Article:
DUNKLEY federal MP Chris Crewther has revealed he has Tourette syndrome, a neurological disorder featuring involuntary vocal and movement tics.
The Liberal MP helped launch the Parliamentary Friendship Group of Tourette Syndrome in Canberra last week and said he personally had suffered from Tourettes before its diagnosis.
“I have Tourette’s. This is the first time I have raised this publicly, or in any job, or beyond close friends and family,” he said in Parliament last Wednesday (9 November).
“Tourette syndrome is a neurological disorder. It consists of vocal and motor tics, that is, rapid, repetitive and involuntary muscle movements.
“For example, eye blinking, head jerking and repetitive limb movements and throat clearing. They are irresistible and eventually must be performed.”
Despite widespread belief, many Tourette’s affected people do not involuntarily swear and curse.
“Tourette’s usually begins between 2 and 21, with the average age of 7–8. Current prevalence is 1 per cent in children, with boys three to four times more likely to have it.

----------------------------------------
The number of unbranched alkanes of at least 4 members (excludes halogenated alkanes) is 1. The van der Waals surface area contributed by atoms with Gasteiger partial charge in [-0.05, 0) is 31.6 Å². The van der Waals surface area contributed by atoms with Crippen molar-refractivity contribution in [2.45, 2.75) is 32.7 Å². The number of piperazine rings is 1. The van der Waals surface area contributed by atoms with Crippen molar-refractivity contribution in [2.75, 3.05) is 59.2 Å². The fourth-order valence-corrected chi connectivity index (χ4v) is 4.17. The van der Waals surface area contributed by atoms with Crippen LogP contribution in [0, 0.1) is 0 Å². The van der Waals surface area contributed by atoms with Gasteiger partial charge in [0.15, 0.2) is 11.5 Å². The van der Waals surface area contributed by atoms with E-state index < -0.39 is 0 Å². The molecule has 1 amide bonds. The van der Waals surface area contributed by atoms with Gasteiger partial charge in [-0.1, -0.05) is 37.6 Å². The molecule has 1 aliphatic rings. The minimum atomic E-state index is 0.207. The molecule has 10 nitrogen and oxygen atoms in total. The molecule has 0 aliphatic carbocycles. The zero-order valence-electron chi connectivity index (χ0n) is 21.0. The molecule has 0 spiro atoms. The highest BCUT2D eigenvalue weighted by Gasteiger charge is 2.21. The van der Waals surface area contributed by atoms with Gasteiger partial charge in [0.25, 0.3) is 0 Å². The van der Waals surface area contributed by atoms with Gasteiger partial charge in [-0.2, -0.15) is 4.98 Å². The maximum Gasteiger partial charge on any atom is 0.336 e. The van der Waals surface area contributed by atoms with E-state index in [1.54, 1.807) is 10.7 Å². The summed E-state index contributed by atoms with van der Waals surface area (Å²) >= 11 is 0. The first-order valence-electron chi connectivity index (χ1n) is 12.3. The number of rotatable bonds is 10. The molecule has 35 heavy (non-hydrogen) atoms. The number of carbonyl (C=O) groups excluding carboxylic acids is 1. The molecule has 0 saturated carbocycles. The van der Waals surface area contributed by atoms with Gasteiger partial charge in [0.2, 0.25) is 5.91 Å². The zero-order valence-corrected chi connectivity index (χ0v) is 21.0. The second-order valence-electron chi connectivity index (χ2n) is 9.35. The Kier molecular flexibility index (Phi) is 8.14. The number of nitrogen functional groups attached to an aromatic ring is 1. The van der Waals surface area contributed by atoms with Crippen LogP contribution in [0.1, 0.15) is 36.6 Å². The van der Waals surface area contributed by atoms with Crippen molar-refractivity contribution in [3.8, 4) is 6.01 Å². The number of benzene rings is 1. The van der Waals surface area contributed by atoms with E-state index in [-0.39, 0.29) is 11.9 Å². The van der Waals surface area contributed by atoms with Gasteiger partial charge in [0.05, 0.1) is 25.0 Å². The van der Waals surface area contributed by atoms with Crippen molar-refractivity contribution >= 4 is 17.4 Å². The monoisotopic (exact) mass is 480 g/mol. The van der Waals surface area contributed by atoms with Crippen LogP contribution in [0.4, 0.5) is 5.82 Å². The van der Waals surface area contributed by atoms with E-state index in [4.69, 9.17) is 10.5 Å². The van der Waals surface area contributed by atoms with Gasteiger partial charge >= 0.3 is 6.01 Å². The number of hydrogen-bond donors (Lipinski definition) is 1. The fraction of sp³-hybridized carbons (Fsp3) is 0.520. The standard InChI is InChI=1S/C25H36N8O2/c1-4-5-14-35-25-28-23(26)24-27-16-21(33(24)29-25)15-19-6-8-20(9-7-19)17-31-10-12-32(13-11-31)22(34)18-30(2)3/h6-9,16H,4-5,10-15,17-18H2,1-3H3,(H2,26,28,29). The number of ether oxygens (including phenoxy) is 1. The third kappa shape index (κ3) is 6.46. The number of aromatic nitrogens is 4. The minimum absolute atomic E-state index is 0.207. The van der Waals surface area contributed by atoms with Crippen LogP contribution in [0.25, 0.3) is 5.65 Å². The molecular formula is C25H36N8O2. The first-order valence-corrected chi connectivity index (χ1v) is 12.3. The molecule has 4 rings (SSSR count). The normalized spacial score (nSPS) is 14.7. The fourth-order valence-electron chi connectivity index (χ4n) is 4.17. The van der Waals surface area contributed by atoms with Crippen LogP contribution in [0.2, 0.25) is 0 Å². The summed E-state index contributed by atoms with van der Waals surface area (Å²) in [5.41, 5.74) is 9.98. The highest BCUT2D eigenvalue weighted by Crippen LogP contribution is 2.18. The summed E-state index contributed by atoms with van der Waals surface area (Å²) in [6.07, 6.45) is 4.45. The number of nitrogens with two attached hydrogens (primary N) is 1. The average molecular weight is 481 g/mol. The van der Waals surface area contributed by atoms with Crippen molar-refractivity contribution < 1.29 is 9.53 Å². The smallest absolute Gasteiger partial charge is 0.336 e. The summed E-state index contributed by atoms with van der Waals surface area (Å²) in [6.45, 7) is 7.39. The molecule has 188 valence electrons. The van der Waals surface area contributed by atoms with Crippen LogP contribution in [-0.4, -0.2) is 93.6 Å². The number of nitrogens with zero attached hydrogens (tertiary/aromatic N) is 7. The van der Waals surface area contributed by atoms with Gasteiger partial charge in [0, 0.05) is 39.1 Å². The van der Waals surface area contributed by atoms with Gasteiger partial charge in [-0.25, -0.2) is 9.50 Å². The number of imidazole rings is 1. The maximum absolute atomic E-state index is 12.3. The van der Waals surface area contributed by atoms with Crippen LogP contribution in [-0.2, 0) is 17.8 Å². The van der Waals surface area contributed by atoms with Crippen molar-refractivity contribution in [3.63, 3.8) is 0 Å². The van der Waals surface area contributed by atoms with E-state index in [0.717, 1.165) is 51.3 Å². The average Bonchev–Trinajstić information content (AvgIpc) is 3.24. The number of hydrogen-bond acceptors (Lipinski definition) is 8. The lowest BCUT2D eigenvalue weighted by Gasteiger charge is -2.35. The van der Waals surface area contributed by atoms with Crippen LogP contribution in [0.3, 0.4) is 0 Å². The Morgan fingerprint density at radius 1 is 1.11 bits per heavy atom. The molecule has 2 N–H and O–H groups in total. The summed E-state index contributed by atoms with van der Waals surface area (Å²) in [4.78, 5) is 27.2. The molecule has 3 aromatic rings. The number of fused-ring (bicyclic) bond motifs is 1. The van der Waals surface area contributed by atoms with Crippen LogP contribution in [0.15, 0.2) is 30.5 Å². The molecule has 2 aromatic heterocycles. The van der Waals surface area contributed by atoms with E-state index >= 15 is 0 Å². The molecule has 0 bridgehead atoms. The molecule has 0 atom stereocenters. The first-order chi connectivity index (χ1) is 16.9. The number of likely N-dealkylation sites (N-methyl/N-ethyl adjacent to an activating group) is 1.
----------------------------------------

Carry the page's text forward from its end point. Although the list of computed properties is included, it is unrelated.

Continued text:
“My symptoms began between grades 1-3. Unfortunately, I wasn’t diagnosed until my early 20s. This meant a lot of bullying at school for ‘habits’, which many kids with Tourette’s experience.”
Mr Crewther said he had considered mentioning the condition during his maiden Parliamentary speech after his election in July but decided to focus on policy.
He felt the time was now right to let others know they are not alone in dealing with the symptoms of Tourette’s syndrome.
“I am proud … to launch the Parliamentary Friendship Group of Tourette Syndrome, joined by the president of Tourette Syndrome Association of Australia, Robyn Latimer, and runner-up in The Voice, Adam Ladell who also has Tourette’s.
“I hope Adam and I are evidence that people with Tourette’s can achieve anything.”
See tourette.org.au or call the Tourette Syndrome Association of Australia on 02 9382 3726 for information on help to deal with Tourette’s.